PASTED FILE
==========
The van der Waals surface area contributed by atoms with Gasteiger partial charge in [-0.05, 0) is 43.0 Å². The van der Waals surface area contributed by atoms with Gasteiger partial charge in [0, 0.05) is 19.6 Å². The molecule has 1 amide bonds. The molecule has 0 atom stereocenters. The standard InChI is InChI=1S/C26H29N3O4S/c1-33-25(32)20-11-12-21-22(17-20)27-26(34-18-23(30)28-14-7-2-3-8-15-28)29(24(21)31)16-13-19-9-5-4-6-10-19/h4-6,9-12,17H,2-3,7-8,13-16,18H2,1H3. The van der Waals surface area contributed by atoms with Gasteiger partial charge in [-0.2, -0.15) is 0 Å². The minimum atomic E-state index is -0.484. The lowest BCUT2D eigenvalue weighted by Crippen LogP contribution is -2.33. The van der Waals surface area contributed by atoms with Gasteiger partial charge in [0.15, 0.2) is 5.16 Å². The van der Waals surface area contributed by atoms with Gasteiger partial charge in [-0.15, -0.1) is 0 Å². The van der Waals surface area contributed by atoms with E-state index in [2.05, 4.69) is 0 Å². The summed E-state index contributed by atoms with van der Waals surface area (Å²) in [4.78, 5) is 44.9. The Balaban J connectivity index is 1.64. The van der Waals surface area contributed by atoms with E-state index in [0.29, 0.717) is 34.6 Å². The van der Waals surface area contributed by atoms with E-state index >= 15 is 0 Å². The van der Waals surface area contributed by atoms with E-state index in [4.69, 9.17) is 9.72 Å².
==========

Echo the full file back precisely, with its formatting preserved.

The van der Waals surface area contributed by atoms with Gasteiger partial charge in [-0.05, 0) is 43.0 Å². The van der Waals surface area contributed by atoms with Gasteiger partial charge in [0, 0.05) is 19.6 Å². The molecule has 1 amide bonds. The molecule has 0 atom stereocenters. The standard InChI is InChI=1S/C26H29N3O4S/c1-33-25(32)20-11-12-21-22(17-20)27-26(34-18-23(30)28-14-7-2-3-8-15-28)29(24(21)31)16-13-19-9-5-4-6-10-19/h4-6,9-12,17H,2-3,7-8,13-16,18H2,1H3. The van der Waals surface area contributed by atoms with Gasteiger partial charge in [-0.2, -0.15) is 0 Å². The minimum atomic E-state index is -0.484. The lowest BCUT2D eigenvalue weighted by Crippen LogP contribution is -2.33. The van der Waals surface area contributed by atoms with Gasteiger partial charge in [0.15, 0.2) is 5.16 Å². The van der Waals surface area contributed by atoms with Gasteiger partial charge in [-0.15, -0.1) is 0 Å². The van der Waals surface area contributed by atoms with E-state index in [2.05, 4.69) is 0 Å². The summed E-state index contributed by atoms with van der Waals surface area (Å²) in [4.78, 5) is 44.9. The Balaban J connectivity index is 1.64. The van der Waals surface area contributed by atoms with E-state index in [0.29, 0.717) is 34.6 Å². The van der Waals surface area contributed by atoms with E-state index >= 15 is 0 Å². The van der Waals surface area contributed by atoms with E-state index in [4.69, 9.17) is 9.72 Å².